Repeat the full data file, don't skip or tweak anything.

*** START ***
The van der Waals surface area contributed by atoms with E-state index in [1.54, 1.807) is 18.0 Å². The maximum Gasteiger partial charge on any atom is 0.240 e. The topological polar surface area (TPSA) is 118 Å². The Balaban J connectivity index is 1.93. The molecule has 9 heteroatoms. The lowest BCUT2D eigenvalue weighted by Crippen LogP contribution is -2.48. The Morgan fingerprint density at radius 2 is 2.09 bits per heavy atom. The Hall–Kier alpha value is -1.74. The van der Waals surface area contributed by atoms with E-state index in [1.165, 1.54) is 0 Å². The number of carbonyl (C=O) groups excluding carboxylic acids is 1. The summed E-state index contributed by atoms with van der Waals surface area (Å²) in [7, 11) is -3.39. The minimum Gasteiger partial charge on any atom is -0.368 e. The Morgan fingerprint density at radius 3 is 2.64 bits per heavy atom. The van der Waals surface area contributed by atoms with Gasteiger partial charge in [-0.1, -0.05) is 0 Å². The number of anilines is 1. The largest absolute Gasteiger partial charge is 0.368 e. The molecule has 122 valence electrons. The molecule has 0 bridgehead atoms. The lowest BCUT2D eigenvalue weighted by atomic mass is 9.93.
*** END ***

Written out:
The van der Waals surface area contributed by atoms with E-state index in [1.54, 1.807) is 18.0 Å². The maximum Gasteiger partial charge on any atom is 0.240 e. The topological polar surface area (TPSA) is 118 Å². The Balaban J connectivity index is 1.93. The molecule has 9 heteroatoms. The lowest BCUT2D eigenvalue weighted by Crippen LogP contribution is -2.48. The Morgan fingerprint density at radius 2 is 2.09 bits per heavy atom. The Hall–Kier alpha value is -1.74. The van der Waals surface area contributed by atoms with E-state index in [1.165, 1.54) is 0 Å². The number of carbonyl (C=O) groups excluding carboxylic acids is 1. The summed E-state index contributed by atoms with van der Waals surface area (Å²) in [7, 11) is -3.39. The minimum Gasteiger partial charge on any atom is -0.368 e. The Morgan fingerprint density at radius 3 is 2.64 bits per heavy atom. The van der Waals surface area contributed by atoms with Gasteiger partial charge in [-0.1, -0.05) is 0 Å². The number of anilines is 1. The largest absolute Gasteiger partial charge is 0.368 e. The molecule has 122 valence electrons. The molecule has 0 bridgehead atoms. The lowest BCUT2D eigenvalue weighted by atomic mass is 9.93.